IMF Survey: What is the government doing to protect the poor as the economy stabilises?
Franks: There have been two major initiatives under the programme. The first was to exempt the lowest consumers of electricity—those using 50 kilowatt hours per month and below—from the electricity price increases. The second was a significant increase in direct cash transfers under what’s called the Benazir Income Support Programme. This programme provides direct cash transfers to women in about 5 million poor families. The monthly benefit size in that programmehas increased by over 25 percent over the last two years, and the number of beneficiary families is set to increase by over a million. In addition, the World Bank and others are implementing the second phase of the Income Support Programme, which provides an “educational allowance” cash transfer to families who keep their kids in school.
IMF Survey: How can the country maximize the benefits of the recent decline in oil prices?
Franks: Pakistan is a net importer of oil, so the decline in oil prices is a positive shock. We anticipate that this development will save the country several billion dollars a year in oil imports, helping ease the balance of payments problems and allowing the central bank to accumulate reserves more quickly. It should also have a positive effect on businesses’ ability to invest and on growth.
There is some risk that the substantial income that Pakistan is receiving through remittances from workers in the Gulf may be affected. For right now, though, those remittances are continuing to grow, and we don’t expect any short-term negative effect on worker remittances.
We have advised the authorities to take advantage of this positive shock to move more quickly to fix the major imbalances in the energy sector. They are now in a better position to continue, or even accelerate, the reduction of subsidies without increasing consumer prices since world oil prices are going down.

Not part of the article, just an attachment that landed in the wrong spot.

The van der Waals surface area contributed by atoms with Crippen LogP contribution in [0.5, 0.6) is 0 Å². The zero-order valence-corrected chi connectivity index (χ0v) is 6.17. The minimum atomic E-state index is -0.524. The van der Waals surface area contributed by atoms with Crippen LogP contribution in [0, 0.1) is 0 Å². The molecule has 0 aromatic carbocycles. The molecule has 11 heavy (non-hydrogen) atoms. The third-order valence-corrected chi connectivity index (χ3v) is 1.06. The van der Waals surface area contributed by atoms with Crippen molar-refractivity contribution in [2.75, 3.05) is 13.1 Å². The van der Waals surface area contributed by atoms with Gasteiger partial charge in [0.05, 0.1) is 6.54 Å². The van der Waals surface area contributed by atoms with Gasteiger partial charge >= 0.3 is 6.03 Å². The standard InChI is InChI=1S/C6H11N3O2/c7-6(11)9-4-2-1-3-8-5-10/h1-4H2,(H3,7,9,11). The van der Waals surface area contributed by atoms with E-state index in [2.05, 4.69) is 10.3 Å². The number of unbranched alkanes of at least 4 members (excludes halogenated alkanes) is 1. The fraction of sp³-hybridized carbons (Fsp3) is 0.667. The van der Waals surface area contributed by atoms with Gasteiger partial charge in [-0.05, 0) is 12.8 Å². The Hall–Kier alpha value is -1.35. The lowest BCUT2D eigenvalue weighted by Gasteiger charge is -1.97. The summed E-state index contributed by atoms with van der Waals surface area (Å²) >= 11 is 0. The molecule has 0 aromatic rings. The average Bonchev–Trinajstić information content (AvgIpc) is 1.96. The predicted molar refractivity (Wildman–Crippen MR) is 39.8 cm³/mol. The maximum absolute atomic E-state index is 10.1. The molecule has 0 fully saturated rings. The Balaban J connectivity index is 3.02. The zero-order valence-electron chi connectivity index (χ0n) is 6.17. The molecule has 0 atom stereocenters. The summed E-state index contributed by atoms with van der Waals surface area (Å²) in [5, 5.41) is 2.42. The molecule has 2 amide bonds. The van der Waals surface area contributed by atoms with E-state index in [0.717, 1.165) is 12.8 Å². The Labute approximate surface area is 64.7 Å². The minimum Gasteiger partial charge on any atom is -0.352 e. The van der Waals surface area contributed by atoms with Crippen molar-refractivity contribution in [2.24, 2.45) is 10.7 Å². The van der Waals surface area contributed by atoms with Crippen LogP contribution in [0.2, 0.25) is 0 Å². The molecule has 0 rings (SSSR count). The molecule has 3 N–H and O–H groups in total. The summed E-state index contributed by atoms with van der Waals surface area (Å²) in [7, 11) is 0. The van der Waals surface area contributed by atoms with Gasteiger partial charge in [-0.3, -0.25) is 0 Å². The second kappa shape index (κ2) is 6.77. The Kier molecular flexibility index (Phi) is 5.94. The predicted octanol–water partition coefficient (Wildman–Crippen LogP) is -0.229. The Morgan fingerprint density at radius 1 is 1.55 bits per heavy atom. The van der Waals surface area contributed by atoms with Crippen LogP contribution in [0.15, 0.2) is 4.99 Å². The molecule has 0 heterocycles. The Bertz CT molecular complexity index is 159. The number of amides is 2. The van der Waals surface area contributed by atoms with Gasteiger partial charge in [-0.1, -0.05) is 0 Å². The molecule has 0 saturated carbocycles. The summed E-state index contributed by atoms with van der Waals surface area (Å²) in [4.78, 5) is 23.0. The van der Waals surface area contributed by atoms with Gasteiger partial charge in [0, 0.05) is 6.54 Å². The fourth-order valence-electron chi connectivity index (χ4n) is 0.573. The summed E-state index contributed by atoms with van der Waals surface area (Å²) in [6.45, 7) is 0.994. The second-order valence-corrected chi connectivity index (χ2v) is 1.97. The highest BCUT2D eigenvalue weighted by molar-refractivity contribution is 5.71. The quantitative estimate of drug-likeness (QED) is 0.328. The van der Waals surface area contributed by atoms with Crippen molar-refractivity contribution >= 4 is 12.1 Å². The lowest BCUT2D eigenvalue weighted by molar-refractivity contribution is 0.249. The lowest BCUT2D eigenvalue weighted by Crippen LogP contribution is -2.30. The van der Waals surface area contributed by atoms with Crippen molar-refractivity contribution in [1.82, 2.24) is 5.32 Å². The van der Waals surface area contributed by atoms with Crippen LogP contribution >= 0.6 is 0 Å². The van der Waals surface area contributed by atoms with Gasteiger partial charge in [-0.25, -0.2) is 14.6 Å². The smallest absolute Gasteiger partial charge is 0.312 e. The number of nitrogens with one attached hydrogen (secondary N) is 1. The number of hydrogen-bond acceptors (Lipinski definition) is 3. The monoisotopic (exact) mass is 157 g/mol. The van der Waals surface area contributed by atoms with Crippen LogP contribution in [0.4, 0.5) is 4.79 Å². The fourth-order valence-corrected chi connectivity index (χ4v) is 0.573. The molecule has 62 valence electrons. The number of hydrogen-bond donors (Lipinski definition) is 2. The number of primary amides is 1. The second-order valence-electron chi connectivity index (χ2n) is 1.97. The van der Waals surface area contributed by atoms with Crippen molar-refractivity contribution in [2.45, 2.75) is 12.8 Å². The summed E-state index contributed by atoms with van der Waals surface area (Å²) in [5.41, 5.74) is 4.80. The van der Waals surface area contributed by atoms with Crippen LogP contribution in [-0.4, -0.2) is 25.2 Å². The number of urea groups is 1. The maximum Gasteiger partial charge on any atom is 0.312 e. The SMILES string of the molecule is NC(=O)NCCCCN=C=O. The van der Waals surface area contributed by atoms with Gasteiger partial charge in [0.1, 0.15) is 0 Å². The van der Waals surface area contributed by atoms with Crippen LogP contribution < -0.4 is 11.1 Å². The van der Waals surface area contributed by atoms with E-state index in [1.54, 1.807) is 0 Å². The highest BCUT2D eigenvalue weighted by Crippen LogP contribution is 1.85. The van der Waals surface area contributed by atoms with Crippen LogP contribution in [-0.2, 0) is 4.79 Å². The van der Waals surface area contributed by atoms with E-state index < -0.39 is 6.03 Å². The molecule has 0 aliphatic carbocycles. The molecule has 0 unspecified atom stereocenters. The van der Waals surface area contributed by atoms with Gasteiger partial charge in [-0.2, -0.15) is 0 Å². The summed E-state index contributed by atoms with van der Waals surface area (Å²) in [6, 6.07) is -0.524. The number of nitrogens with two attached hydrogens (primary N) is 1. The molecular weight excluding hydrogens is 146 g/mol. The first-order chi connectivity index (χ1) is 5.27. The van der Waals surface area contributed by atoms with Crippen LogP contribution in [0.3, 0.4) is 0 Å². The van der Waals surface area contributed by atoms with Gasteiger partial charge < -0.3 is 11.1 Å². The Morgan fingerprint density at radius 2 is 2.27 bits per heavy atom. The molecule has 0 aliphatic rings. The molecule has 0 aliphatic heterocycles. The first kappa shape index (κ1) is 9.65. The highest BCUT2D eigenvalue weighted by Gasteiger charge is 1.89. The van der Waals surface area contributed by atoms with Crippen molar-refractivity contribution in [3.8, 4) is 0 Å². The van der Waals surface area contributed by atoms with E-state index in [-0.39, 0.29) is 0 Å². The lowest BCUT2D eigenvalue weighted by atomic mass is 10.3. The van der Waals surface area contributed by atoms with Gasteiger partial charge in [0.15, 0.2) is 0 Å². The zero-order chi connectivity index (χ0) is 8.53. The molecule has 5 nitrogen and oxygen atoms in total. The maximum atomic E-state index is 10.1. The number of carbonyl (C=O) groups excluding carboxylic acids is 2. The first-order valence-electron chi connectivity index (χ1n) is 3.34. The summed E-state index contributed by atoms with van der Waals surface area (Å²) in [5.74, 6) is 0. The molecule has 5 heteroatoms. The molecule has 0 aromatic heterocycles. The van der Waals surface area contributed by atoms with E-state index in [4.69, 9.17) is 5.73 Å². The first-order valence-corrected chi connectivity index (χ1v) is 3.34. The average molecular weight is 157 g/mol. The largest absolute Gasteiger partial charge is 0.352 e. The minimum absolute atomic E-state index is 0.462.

IMF Survey: What are Pakistan’s main economic challenges right now?
Franks: In the past, when the immediate risk of a crisis receded, previous programmes often went off track. A key challenge for Pakistan is to continue the policies that it has begun and push the reforms through. Second, Pakistan confronts a major challenge with its security situation, so the authorities have to figure out how to maintain good economic stability and growth in this difficult context. Third, the lack of energy in Pakistan remains a serious constraint on growth.
More broadly, in three years, it’s not possible to deal with all the challenges that Pakistan’s economy faces. There are legitimate concerns about the need to boost education in Pakistan to improve the long-term growth prospects, and we support efforts by the World Bank and others in this regard. The need for fiscal consolidation has meant that infrastructure investment isn’t as high as we would like. And though the authorities have made progress, there is still much scope for improvement of tax administration.
IMF Survey: As you pass the baton to your successor, what are your hopes for Pakistan?
Franks: Pakistan has tremendous economic potential. My fondest hope would be to see reforms in place that allow the country to join those fast-growing emerging market economies that have pulled so many people out of poverty. If Pakistan could have a 7 percent growth rate like India or China and sustain that over a decade or more, there would be an enormous transformation. Over the past two decades, there have been stops and starts along Pakistan’s economic reform path. In order to break out of that stop-go cycle, the authorities need to persist in those reforms until it becomes a virtuous cycle.